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« Reply #47 on: January 29, 2004, 06:47:54 PM »

My Douay OT mirrors the Septuagint in numbering, I will use the Douay Psalms until I can get my hands on a copy of the Septuagint Psalms which I have seen at my favorite bookshop in Pasadena.

Chow,
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jbc1949
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« Reply #48 on: January 29, 2004, 06:58:40 PM »

The Neo-Vulgate uses the Masoretic numbering, with the LXX numbering in parenthesis, at least according to the online version.  

http://www.vatican.va/archive/bible/nova_vulgata/documents/nova-vulgata_index_lt.html

Thanks for the web reference.  BTW, the versification numbering looks identical to the Jerome Vulgate--similar to the Septuagint???  I'll have to check my Psalter of the Seventy when I get home.  I do recall that the psalter in your link is the Pian Psalter.  The Pisan Psalter doesn't work with Gregorian Chant.  The "powers that be" developed an alternate chant form--I do not recall its name just right now.
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« Reply #49 on: January 29, 2004, 08:06:06 PM »

JBC: The text in question is taken from the scriptures - the scriptures written in Greek.  Shouldn't we look to the original language rather than translate from a translation?  ESPECIALLY as it pertains to something as important as the Body Blood Soul and Divinity of Jesus Christ. Smiley
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jbc1949
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« Reply #50 on: January 29, 2004, 09:09:35 PM »

JBC: The text in question is taken from the scriptures - the scriptures written in Greek.  Shouldn't we look to the original language rather than translate from a translation?  ESPECIALLY as it pertains to something as important as the Body Blood Soul and Divinity of Jesus Christ. Smiley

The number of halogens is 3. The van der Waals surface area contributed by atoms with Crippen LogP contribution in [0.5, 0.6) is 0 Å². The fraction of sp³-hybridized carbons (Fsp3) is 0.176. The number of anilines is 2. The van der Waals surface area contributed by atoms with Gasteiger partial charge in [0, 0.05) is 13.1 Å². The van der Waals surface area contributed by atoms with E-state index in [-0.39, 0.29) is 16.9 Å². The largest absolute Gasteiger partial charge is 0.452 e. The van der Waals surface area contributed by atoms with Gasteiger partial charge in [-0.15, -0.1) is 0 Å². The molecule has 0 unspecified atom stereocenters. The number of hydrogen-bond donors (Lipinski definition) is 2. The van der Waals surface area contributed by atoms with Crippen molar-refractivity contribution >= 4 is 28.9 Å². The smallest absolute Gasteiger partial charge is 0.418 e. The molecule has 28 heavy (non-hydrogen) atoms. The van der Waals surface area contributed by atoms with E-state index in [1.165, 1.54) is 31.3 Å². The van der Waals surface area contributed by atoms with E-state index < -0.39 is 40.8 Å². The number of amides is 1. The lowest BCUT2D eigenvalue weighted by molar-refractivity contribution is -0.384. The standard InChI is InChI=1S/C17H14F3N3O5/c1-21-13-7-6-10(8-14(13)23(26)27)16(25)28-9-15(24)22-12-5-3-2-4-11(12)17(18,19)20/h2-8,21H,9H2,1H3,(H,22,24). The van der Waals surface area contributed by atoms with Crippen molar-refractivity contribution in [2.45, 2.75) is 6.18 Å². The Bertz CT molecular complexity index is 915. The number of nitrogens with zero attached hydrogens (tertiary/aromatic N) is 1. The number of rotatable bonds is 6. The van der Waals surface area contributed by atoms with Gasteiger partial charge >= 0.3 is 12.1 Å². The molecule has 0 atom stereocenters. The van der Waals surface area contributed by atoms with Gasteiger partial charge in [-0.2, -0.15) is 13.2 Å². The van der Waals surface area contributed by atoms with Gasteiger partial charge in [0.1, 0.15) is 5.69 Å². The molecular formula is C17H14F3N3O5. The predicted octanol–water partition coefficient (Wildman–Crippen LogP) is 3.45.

Well what does the Greek say?  "For All" or "For Many?"

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« Reply #51 on: January 29, 2004, 10:39:25 PM »

Thanks for the web reference.  BTW, the versification numbering looks identical to the Jerome Vulgate--similar to the Septuagint???  

I presumed the LXX numbering was the one that generally seems to be "one off" the Masoretic numbering.  I wasn't aware the Vulgate numbering and the LXX numbering were also different...what's the difference?
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jbc1949
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« Reply #52 on: January 30, 2004, 01:03:45 AM »

I presumed the LXX numbering was the one that generally seems to be "one off" the Masoretic numbering.  I wasn't aware the Vulgate numbering and the LXX numbering were also different...what's the difference?

I don't know about the Septuagint as I don't have a copy and I don't read Greek.  Looking at my Douay-Rheims for Ps 50 (the Miserere), my favorite psalm, the "Have mercy on me, O God, according to thy great mercy is verse 3.

My Psalter of the Seventy for Ps 50 has the corresponding verse marked down as the 1st verse.

My Oxford published RSV for Ps 51 has the corresponding verse marked down as 1st verse as with the Psalter of the Seventy.

I don't think that the Septuagint and Masoretic texts had verse numbers.  This was a later innovation during the Middle Ages, I think.  I believe that it was an English bishop who originated the innovation.  I foget his name just now.


Jim C.
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« Reply #53 on: January 30, 2004, 12:44:30 PM »

In the Masoretic text, Psalm 9 of the Septuagint is Psalms 9 & 10. So Psalm 10 in the Septuagint is Psalm 11 in the Masoretic and so on until we get to Psalm 147 in the Masoretic, which is Psalms 146 & 147 in the Septuagint.

John.

PS. In Greek, Septuagint is Evdo-MI-konda and is represented in the Greek numerical system by "o" (omicron)